So this is a tough spot here. I’ve had clients swear up and down to me they are tracking their calories properly, only to find out later (in various ways) they are flat out lying to me. You’d be amazed at the ways people attempt to pull this off. However, I’m a fairly, and I say that cautiously, good judge of who may be doing this.

Montana just did not strike me as so. She was losing weight for way too long to all of a sudden blatantly lie to me about falling off the wagon. And more importantly, she really cared about what was going on. Often times the people who are lying shrug it off as, “Yeah, you know, I just can’t do it, I’m tracking, but blah blah blah.” Montana was a little different. A laid back response isn’t her nor is it typical of Type A people. I’d say her response was something akin to, “WHAT THE FUCK IS GOING ON WITH MY BODY?!?!?”

Because of this; coupled with the fact Xanax doesn’t seem to impact hormones as much as paroxetine, I felt like if there was something going on the paroxetine was probably causing it.

So what does paroxetine do? (Please remember this is an overly simplistic view.)

The primary purpose of paroxetine is to increase the reuptake of serotonin. It’s been noted people with depression have issues with getting enough of either serotonin or norepinephrine to their brain. Paroxetine attempts to help the serotonin aspect but not the norepiphrine. Increase the amount of serotonin; hopefully decrease the depression.

The problem here is increased levels of serotonin in the brain tend to increase fat burning. Dieting actually lowers levels of serotonin in the brain, and who loses fat the slowest? Really lean, extensively dieted people (aka those with low serotonin). So it appears, if anything, increasing serotonin uptake in a person with likely low levels (due to extensive dieting) would be beneficial for weight-loss. However, Montana was not experiencing this.

This is a good place to remind everyone that Montana gained 5 pounds, over the course of two days, and did not lose it after 10 days. See above again if you need to, but remember there is no way Montana gained 5 pounds of fat this quickly. So we’re primarily looking for some kind of affect from these drugs resulting in increased water retention ala the type of weight that can fluctuate the quickest.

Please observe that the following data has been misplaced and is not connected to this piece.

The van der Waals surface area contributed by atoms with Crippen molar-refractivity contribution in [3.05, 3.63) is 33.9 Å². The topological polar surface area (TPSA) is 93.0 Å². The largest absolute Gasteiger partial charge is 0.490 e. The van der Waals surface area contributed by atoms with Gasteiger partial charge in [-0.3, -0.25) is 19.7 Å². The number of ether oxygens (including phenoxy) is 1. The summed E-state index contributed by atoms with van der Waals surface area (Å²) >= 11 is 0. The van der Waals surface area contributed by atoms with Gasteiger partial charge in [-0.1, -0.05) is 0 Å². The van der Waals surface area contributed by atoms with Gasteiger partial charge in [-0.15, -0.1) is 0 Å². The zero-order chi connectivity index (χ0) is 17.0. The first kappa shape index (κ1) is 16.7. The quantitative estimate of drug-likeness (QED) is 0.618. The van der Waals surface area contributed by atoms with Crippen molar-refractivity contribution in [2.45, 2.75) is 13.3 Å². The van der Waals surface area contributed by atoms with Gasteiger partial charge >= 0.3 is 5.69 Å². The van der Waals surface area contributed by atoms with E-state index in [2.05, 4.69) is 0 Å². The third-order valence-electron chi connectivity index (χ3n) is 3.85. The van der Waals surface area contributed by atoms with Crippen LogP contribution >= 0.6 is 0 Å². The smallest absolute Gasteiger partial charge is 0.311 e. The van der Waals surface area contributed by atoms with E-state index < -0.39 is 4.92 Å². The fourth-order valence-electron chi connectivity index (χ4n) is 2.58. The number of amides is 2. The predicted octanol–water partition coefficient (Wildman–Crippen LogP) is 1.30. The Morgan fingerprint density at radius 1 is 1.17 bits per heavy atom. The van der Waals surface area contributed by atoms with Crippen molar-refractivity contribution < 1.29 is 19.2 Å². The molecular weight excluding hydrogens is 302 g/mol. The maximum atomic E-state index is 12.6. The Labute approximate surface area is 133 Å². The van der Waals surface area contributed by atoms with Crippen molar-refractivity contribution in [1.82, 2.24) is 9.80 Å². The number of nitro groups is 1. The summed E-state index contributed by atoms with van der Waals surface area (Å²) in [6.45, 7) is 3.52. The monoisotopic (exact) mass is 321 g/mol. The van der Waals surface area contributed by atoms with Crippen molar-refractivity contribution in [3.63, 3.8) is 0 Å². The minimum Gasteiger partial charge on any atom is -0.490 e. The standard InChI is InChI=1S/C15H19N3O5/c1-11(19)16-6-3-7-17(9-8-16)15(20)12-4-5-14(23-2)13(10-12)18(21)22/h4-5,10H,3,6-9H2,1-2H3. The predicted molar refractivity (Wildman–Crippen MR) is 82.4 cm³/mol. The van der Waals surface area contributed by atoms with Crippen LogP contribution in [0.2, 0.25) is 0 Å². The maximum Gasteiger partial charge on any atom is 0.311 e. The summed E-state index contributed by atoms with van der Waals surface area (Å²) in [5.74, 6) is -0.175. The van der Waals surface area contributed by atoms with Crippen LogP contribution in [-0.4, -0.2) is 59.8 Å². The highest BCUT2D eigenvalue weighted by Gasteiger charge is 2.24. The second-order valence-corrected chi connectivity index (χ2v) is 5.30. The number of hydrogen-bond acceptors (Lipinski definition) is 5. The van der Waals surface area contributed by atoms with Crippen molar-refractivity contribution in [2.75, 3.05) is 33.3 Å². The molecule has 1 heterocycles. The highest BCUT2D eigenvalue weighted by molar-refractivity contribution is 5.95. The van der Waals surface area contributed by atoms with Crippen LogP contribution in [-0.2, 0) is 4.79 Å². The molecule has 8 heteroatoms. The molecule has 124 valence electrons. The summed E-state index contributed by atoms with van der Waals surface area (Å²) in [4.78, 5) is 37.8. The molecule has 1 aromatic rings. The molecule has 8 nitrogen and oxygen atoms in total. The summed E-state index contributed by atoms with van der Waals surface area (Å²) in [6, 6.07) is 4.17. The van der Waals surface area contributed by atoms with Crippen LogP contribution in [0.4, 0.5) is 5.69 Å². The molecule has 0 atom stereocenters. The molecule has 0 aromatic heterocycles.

After scouring the internet, there is one other side effect of Paxil I thought could be the culprit. It appears to increase the levels prolactin (see here: Prolactin increases milk production in females, thus causing e.g. increased breast size. It’s most commonly increased in new moms. As any immediately post-partum mom will attest to, there is a significant increase in breast size during lactation.

As I mentioned, Montana is a new mom. However, at this point she was no longer breast feeding. Perhaps though because she is a new mom she is someone more sensitive to having increased levels of prolactin? I’m not sure.

Because a lot of people really aren’t quite sure what’s responsible for antidepressants sometimes causing weight gain, here’s my best guess as to what happened with Montana: Because she was on her period she gained 1-2 lbs of water weight, she maybe gained 1-2 lbs of water weight from her cheat day, and then another 1-2lbs from her antidepressant causing increased levels of prolactin. Add this all up and you get roughly 5lbs of weight gain.

Also, with the increased levels of prolactin, her body was given signs of possibly just having a baby, therefore her body was holding on to weight with everything it could. (The female body is notoriously stubborn when losing weight. It is much more concerned with reproductive success, not how flabby your thighs are.)